Net Telephony Freed, Long Distance Rates To Go Down

By Pallavi S

  • 20 Aug 2008








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Call it India’s Communications Revolution V 2.0. After the government came out with norms for the launch of next generation phone services through 3G, now it is also on the verge of fully ushering in internet telephony in the country. The telecom regulator has removed restrictions on net telephony which allows internet service providers (ISPs) to terminate voice calls from the net on the phone.

Put simply it makes voice calls interoperable between mobile handset (VOIP- voice internet protocol– enabled) and a personal computer (PC). To be fair, some firms have already been offering such services in India, through the illegal route. It basically stumps the illegal operators.

Consumers would be able to make calls from PCs to fixedline and mobile phones in India. They can also make a call to personal computers from their handsets.

Till date, a call from a computer could legally be made only to another computer within the country, and not to a phone. However, one could make international calls to a phone from their computer.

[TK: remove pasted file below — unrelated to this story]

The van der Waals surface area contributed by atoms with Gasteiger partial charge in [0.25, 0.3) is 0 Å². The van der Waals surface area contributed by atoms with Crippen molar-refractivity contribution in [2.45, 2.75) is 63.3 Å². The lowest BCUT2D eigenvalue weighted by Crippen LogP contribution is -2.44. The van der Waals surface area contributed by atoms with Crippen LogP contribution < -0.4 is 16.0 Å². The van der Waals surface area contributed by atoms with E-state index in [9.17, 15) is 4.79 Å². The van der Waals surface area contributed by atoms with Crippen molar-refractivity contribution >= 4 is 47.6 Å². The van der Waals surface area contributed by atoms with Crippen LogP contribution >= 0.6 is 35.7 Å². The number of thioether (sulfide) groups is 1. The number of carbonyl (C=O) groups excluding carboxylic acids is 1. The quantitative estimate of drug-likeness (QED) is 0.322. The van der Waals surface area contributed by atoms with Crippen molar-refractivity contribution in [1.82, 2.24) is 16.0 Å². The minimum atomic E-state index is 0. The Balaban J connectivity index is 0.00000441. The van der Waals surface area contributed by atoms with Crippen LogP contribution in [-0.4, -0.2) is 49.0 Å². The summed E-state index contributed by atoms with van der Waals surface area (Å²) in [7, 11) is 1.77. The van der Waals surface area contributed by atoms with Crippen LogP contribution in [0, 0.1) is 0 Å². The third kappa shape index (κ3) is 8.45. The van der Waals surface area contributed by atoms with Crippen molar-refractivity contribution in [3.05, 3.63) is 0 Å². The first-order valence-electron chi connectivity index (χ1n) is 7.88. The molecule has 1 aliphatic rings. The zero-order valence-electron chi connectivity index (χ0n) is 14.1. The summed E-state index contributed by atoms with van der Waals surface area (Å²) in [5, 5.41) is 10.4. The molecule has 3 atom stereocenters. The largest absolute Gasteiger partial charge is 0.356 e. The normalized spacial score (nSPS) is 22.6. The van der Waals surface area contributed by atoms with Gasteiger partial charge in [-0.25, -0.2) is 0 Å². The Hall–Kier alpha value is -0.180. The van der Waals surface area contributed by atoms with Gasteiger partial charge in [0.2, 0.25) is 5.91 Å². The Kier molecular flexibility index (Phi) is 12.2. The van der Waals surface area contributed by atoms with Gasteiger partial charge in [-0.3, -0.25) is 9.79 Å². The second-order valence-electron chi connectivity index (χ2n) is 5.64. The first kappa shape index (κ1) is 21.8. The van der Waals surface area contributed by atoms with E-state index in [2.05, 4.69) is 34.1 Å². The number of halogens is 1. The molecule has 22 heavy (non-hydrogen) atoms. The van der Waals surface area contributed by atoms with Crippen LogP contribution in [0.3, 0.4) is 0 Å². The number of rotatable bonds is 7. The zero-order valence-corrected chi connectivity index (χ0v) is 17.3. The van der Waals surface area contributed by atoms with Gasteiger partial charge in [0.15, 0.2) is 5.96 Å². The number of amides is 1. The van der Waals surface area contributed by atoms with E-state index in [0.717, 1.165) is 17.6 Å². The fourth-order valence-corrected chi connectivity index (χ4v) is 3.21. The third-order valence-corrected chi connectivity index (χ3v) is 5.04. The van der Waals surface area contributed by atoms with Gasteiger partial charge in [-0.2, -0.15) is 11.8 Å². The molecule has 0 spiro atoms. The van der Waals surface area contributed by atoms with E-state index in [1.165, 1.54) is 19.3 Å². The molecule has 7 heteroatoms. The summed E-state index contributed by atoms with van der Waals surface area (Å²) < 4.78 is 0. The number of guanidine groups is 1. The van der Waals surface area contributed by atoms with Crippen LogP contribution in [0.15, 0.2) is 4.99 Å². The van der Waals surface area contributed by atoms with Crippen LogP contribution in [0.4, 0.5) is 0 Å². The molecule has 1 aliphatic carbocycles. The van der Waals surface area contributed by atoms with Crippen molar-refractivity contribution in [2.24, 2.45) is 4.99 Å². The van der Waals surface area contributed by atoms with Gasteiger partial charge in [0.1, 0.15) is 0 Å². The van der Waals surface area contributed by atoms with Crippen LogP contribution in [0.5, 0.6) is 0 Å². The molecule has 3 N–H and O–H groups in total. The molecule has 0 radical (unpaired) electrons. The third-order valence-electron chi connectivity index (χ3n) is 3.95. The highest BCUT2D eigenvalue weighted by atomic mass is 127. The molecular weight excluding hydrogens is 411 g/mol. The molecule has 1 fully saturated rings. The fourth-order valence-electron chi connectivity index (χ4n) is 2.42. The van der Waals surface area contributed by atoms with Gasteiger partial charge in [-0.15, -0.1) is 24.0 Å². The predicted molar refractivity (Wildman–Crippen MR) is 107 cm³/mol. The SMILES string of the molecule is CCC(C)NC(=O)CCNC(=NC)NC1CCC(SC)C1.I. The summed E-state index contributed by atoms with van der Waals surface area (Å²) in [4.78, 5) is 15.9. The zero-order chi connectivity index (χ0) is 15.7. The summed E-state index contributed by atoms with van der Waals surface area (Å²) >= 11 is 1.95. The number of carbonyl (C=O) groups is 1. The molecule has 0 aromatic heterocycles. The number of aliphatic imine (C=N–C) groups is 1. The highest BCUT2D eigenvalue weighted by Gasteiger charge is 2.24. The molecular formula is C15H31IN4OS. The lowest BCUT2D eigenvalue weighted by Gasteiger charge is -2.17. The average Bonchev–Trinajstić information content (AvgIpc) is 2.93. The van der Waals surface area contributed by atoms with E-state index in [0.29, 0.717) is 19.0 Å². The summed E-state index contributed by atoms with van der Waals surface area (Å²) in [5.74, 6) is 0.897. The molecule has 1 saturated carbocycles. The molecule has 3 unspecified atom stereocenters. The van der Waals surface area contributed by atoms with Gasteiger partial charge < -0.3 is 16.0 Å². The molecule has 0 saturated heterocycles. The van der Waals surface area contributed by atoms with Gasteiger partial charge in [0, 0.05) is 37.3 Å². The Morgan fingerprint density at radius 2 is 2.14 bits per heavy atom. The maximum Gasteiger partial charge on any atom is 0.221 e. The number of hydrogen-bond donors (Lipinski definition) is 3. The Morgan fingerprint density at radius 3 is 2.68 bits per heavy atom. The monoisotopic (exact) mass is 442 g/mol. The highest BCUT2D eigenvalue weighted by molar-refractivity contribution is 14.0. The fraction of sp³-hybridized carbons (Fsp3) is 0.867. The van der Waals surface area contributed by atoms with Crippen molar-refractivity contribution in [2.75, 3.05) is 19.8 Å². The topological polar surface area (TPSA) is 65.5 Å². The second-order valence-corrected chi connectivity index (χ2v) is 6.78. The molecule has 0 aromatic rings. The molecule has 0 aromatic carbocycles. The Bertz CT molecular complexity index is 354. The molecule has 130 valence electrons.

The foremost impact will come from drop in prices. The average cost of a call today is around Re 1 for a STD call i.e., long distance call within India as also for a local call within a city for one minute. It is expected that call charges may drop by atleast 50 percent once the ISPs start full fledged internet telephony service. Some experts believe that local calls through PCs could virtually become free while STD charges could drop to 10-40 paise per minute. The charges for international long distance telephony will also fall.

On the one hand it opens new revenue sources for ISPs, it also allows heavy communication users such as BPOs to lower costs further. However, at the same time it could create a challenge for telcos, specially in the domestic communication market and can hit revenues of operators from long distance telecom services.

Not surprisingly then the association of GSM cellular operators have already started lobbying against the opening of the net telephony sector on the grounds that it would destroy their business viability and have asked the authorities to levy a license fee from ISPs like the telcos are charged for offering their services. But the teleocm regulator has dismissed these arguments. Interestingly, most telcos double up as ISPs as well. However they have not been too active in the field.

(Picture courtesy: Indranil, Via Picasa Web Album)

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